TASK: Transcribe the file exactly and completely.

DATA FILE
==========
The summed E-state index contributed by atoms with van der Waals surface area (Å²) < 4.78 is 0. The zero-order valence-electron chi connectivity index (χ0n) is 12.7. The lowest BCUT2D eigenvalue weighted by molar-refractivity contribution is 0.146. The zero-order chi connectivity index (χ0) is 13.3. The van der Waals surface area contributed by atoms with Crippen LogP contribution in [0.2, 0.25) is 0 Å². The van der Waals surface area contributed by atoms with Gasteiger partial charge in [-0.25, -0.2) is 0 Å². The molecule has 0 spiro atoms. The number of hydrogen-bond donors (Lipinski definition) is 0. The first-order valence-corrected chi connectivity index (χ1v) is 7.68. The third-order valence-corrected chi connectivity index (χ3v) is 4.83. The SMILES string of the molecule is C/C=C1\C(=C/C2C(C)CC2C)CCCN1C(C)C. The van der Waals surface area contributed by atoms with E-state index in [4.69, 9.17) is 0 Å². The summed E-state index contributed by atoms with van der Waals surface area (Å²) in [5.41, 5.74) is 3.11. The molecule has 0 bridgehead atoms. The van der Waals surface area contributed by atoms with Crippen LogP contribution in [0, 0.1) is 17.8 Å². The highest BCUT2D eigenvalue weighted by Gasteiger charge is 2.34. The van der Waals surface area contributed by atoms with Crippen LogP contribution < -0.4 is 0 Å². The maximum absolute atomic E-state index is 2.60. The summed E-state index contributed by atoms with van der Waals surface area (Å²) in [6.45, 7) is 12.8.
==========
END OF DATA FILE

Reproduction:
The summed E-state index contributed by atoms with van der Waals surface area (Å²) < 4.78 is 0. The zero-order valence-electron chi connectivity index (χ0n) is 12.7. The lowest BCUT2D eigenvalue weighted by molar-refractivity contribution is 0.146. The zero-order chi connectivity index (χ0) is 13.3. The van der Waals surface area contributed by atoms with Crippen LogP contribution in [0.2, 0.25) is 0 Å². The van der Waals surface area contributed by atoms with Gasteiger partial charge in [-0.25, -0.2) is 0 Å². The molecule has 0 spiro atoms. The number of hydrogen-bond donors (Lipinski definition) is 0. The first-order valence-corrected chi connectivity index (χ1v) is 7.68. The third-order valence-corrected chi connectivity index (χ3v) is 4.83. The SMILES string of the molecule is C/C=C1\C(=C/C2C(C)CC2C)CCCN1C(C)C. The van der Waals surface area contributed by atoms with E-state index in [4.69, 9.17) is 0 Å². The summed E-state index contributed by atoms with van der Waals surface area (Å²) in [5.41, 5.74) is 3.11. The molecule has 0 bridgehead atoms. The van der Waals surface area contributed by atoms with Crippen LogP contribution in [0, 0.1) is 17.8 Å². The highest BCUT2D eigenvalue weighted by Gasteiger charge is 2.34. The van der Waals surface area contributed by atoms with Crippen LogP contribution < -0.4 is 0 Å². The maximum absolute atomic E-state index is 2.60. The summed E-state index contributed by atoms with van der Waals surface area (Å²) in [6.45, 7) is 12.8.